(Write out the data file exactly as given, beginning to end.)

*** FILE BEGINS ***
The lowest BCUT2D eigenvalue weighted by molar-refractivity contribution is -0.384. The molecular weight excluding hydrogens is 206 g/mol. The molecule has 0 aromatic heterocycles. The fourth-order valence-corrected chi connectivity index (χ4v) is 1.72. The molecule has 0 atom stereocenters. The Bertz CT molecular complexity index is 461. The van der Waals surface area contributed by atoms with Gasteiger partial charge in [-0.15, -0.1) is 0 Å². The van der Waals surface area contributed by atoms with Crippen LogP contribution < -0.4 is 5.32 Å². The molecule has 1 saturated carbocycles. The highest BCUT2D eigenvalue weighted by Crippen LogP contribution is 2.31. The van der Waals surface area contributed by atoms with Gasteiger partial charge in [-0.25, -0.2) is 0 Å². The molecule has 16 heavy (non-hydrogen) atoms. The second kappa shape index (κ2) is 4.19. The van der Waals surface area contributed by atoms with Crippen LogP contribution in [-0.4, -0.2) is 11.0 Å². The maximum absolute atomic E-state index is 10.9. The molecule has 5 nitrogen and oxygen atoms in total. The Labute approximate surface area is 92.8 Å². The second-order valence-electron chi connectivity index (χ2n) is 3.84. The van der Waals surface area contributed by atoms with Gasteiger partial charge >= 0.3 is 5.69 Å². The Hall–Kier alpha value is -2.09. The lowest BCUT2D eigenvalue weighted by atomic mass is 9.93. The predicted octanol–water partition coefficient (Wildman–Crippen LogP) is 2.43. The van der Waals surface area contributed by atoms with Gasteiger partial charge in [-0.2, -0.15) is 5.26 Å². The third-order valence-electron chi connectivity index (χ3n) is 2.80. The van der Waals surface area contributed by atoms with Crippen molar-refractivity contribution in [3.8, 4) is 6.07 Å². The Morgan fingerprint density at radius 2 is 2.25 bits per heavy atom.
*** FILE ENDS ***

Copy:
The lowest BCUT2D eigenvalue weighted by molar-refractivity contribution is -0.384. The molecular weight excluding hydrogens is 206 g/mol. The molecule has 0 aromatic heterocycles. The fourth-order valence-corrected chi connectivity index (χ4v) is 1.72. The molecule has 0 atom stereocenters. The Bertz CT molecular complexity index is 461. The van der Waals surface area contributed by atoms with Gasteiger partial charge in [-0.15, -0.1) is 0 Å². The van der Waals surface area contributed by atoms with Crippen LogP contribution < -0.4 is 5.32 Å². The molecule has 1 saturated carbocycles. The highest BCUT2D eigenvalue weighted by Crippen LogP contribution is 2.31. The van der Waals surface area contributed by atoms with Gasteiger partial charge in [-0.25, -0.2) is 0 Å². The molecule has 16 heavy (non-hydrogen) atoms. The second kappa shape index (κ2) is 4.19. The van der Waals surface area contributed by atoms with Crippen LogP contribution in [-0.4, -0.2) is 11.0 Å². The maximum absolute atomic E-state index is 10.9. The molecule has 5 nitrogen and oxygen atoms in total. The Labute approximate surface area is 92.8 Å². The second-order valence-electron chi connectivity index (χ2n) is 3.84. The van der Waals surface area contributed by atoms with Gasteiger partial charge >= 0.3 is 5.69 Å². The Hall–Kier alpha value is -2.09. The lowest BCUT2D eigenvalue weighted by atomic mass is 9.93. The predicted octanol–water partition coefficient (Wildman–Crippen LogP) is 2.43. The van der Waals surface area contributed by atoms with Gasteiger partial charge in [-0.2, -0.15) is 5.26 Å². The third-order valence-electron chi connectivity index (χ3n) is 2.80. The van der Waals surface area contributed by atoms with Crippen molar-refractivity contribution in [3.8, 4) is 6.07 Å². The Morgan fingerprint density at radius 2 is 2.25 bits per heavy atom.